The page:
FedEx is once again being investigated by the Chinese government. Over the last few months the Chinese police have investigated a few incidents involving FedEx. The first one was over failure to deliver packages to the Chinese offices of telecommunications giant Huawei Technologies Co. Instead, the packages were redirected to the US, which FedEx said happened in error. And just last month, there was another investigation into the discovery of a gun in a package sent from the US to China. The latest investigation involves the suspected illegal shipment of a parcel containing knives to Hong Kong China’s official Xinhua News Agency reported on Tuesday that Chinese authorities had begun an investigation into FedEx for “illegally accepting controlled knives to be sent to Hong Kong” from the mainland. But FedEx said the shipment in question “was handled correctly via standard security protocol.”
The ELD mandate is nearly two years old but is still making news. The big news this time around is that the regulation will take full force later this year when an exemption for older e-log systems is set to expire. Motor carriers that continue to use grandfathered systems known as automatic onboard recording devices, or AOBRDs, have until Dec. 16 to update their onboard technology to compliant ELDs. While many companies have already made the transition, others are still lagging. According to experts, aspects of the process can be more time-consuming than might be expected. Technology suppliers warned that a rush near the deadline could result in delays.
After 144 years, the USPS will leave the United Postal Union (UPU) next month barring a last-minute agreement. Later this month, members of the 192-member UN body will meet in Geneva for only the third ever “extraordinary Congress.” The US State Department has submitted an official proposal to the union to allow the US to self-declare international postage pricing and to decide on subsidy levels. If the UPU rejects the proposal, the USPS would leave the union 17 days later. President Trump has hinted at the departure, saying that certain “current international postal practices in the UPU do not align with United States economic and national security interests.”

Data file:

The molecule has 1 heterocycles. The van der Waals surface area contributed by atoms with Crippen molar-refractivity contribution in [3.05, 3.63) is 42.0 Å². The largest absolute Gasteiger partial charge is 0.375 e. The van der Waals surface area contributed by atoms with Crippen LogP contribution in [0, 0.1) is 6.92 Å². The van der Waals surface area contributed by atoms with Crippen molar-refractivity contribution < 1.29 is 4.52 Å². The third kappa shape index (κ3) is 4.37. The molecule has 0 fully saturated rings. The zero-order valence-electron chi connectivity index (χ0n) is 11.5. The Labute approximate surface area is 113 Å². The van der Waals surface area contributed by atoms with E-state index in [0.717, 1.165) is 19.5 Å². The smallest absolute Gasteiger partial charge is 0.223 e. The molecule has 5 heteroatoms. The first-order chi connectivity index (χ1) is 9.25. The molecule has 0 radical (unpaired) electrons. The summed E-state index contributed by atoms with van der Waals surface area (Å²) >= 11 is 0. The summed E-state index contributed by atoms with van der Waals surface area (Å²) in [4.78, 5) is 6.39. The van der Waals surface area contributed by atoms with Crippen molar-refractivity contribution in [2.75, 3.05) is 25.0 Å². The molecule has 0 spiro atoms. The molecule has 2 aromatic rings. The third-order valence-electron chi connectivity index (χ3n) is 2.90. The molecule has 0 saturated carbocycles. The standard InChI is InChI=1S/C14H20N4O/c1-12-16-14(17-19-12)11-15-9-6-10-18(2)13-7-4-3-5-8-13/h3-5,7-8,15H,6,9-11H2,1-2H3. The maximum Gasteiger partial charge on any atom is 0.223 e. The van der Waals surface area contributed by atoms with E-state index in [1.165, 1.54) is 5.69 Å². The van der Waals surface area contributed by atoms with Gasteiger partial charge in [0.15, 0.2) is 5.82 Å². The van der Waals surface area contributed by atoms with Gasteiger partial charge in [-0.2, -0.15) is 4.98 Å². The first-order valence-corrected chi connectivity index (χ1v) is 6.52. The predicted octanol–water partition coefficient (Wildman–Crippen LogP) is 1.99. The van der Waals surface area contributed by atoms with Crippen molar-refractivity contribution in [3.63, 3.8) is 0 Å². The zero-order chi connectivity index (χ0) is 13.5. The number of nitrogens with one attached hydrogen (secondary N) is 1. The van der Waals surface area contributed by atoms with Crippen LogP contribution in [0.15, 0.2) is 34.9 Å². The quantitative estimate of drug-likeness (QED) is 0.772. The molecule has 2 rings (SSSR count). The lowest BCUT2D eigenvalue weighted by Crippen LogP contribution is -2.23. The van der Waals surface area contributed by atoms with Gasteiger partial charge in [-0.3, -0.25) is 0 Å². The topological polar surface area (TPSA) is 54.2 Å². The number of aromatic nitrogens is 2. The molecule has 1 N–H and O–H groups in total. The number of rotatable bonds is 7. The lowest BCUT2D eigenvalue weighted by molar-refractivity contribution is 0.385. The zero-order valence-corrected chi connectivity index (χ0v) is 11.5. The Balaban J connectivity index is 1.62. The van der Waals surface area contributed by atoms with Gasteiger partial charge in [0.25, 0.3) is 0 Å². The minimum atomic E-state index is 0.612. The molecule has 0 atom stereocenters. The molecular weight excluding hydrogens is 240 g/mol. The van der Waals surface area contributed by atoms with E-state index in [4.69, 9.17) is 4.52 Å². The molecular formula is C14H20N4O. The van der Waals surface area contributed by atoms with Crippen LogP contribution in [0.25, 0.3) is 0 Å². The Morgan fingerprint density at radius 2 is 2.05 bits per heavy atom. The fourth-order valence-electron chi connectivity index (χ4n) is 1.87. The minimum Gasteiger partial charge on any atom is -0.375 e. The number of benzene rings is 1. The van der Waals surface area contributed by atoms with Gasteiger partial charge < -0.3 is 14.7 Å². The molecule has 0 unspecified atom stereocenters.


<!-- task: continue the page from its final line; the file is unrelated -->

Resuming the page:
And finally, demand for trucks lifted spot truckload freight volumes and rates to monthly highs in the last week of August, said DAT Solutions, which operates the DAT network of load boards. The number of van, reefer, and flatbed loads posted from August 26 to Sept. 1 increased 7 percent compared to the previous week, while truck posting activity dipped 2.4 percent heading into Labor Day weekend. Van load-to-truck ratios were notably strong and hit 3.0 as a national average on Wednesday, August 28. Van rates tend to rise when the ratio exceeds 2.5, which is where the average settled for the week. Dorian’s effects on supply chains came late in the week and had little impact on national trendlines during the reporting period. Rates on 73 of DAT’s Top 100 biggest van lanes by volume were higher, 17 lanes declined, and 10 were neutral compared to the previous week. While every major market east of the Mississippi River reflected stronger volumes last week, Memphis stood out with a 15 percent gain in available loads and an average outbound rate of $2.15 per mile, up 4 cents.
Interested in benchmarking your omni-channel last mile capabilities? Participate in this year’s survey to see the results. Click here to take the 10 minute survey.
That’s all for this week. Enjoy the weekend, the beginning of football season, and the song of the week, Times Like These by the Foo Fighters.